Teachers across Nigeria have held a day of protests in support of more than 200 schoolgirls seized by the Islamist group Boko Haramlast month.
Teaching unions said they were also marching in memory of the 173 teachers killed by militants.
It follows two days of bloody attacks in the country, in which nearly 150 people have been killed.
Nigeria's government is under pressure to do more to tackle Boko Haram and bring about the girls' release.
US President Barack Obama on Wednesday said he had deployed 80 military personnel to neighbouring Chad to help in the search.
A UK spy plane sent to help look for the girls has arrived in Ghana, after it broke down and was forced to land in Senegal.
A Ministry of Defence source told the BBC it was now ready to be tasked to help Nigerian and US military efforts to locate the girls.
The girls were taken from their school in Chibok, in north-eastern Borno state, on 14 April. They are thought to be held in a remote forested area of the state, close to the border with Chad and Cameroon.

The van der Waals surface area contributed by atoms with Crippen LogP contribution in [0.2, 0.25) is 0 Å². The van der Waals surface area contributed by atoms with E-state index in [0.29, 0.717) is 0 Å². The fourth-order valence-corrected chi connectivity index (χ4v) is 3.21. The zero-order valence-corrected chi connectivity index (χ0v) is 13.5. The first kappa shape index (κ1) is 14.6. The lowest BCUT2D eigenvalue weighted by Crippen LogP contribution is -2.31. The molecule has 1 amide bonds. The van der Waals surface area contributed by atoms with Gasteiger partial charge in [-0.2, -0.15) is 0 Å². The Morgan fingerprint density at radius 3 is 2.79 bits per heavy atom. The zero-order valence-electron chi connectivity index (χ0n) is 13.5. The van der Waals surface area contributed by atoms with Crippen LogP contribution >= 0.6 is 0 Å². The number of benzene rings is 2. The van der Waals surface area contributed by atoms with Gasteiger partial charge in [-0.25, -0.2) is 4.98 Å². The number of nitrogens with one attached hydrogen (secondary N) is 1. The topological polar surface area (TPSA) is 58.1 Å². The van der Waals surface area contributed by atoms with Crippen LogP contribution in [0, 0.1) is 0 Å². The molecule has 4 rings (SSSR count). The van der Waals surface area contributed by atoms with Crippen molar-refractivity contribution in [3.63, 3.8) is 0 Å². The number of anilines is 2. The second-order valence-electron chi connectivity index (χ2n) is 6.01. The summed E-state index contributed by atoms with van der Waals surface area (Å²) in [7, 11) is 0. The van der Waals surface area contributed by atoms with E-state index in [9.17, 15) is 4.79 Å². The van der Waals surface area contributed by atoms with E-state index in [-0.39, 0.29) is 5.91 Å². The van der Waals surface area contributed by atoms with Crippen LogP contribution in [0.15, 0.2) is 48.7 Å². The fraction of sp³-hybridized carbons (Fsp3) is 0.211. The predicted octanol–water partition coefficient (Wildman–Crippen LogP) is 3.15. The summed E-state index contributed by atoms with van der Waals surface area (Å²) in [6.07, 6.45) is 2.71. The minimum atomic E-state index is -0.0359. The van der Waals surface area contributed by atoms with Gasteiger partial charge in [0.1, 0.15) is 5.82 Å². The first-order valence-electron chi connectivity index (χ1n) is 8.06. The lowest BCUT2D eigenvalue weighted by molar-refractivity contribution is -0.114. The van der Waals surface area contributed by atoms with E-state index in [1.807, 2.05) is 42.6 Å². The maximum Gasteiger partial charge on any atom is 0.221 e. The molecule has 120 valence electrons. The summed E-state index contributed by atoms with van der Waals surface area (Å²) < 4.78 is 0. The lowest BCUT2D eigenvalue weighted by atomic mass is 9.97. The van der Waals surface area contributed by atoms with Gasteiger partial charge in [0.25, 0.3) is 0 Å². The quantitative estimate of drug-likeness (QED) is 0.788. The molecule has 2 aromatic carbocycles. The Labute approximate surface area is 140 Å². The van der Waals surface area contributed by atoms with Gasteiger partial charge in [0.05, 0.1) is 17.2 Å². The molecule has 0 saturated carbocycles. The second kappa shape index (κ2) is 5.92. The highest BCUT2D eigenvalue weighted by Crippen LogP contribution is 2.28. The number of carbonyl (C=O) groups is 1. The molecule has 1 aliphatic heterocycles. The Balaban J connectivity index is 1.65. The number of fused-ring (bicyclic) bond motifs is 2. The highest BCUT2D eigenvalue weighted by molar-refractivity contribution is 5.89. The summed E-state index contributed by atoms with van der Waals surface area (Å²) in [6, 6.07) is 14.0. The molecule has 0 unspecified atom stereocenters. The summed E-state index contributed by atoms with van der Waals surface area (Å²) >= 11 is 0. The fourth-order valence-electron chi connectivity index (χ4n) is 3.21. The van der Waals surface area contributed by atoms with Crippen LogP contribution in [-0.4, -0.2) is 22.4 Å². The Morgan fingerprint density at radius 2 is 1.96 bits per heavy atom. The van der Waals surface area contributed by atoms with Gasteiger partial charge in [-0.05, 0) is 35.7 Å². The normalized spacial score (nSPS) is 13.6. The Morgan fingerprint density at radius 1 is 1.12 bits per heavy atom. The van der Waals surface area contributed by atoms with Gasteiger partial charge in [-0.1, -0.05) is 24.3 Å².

The BBC's Bashir Sa'ad Abdullahi in the capital, Abuja, says teachers held "Bring Back Our Girls" rallies and prayers in several parts of the country.
They also called on government to increase protection for schools, which were closed for the day.
In some areas no protests were held because of poor communication from Nigerian Union of Teachers, but otherwise turnout seems to have been impressive, our reporter says.
President of the union Michael Olukoya said they would not stop campaigning "until our girls are brought back safe and alive and the perpetrators of the heinous crime are brought to book", Nigeria's Premium Times quotes him as saying.
Another union leader, Segun Raheem, said that teachers too were also a target - and the authorities were not doing enough to protect them.
"The majority of them are scared. They don't even sleep at home. And when they go to school, it is with shock," he told the BBC's Newsday programme.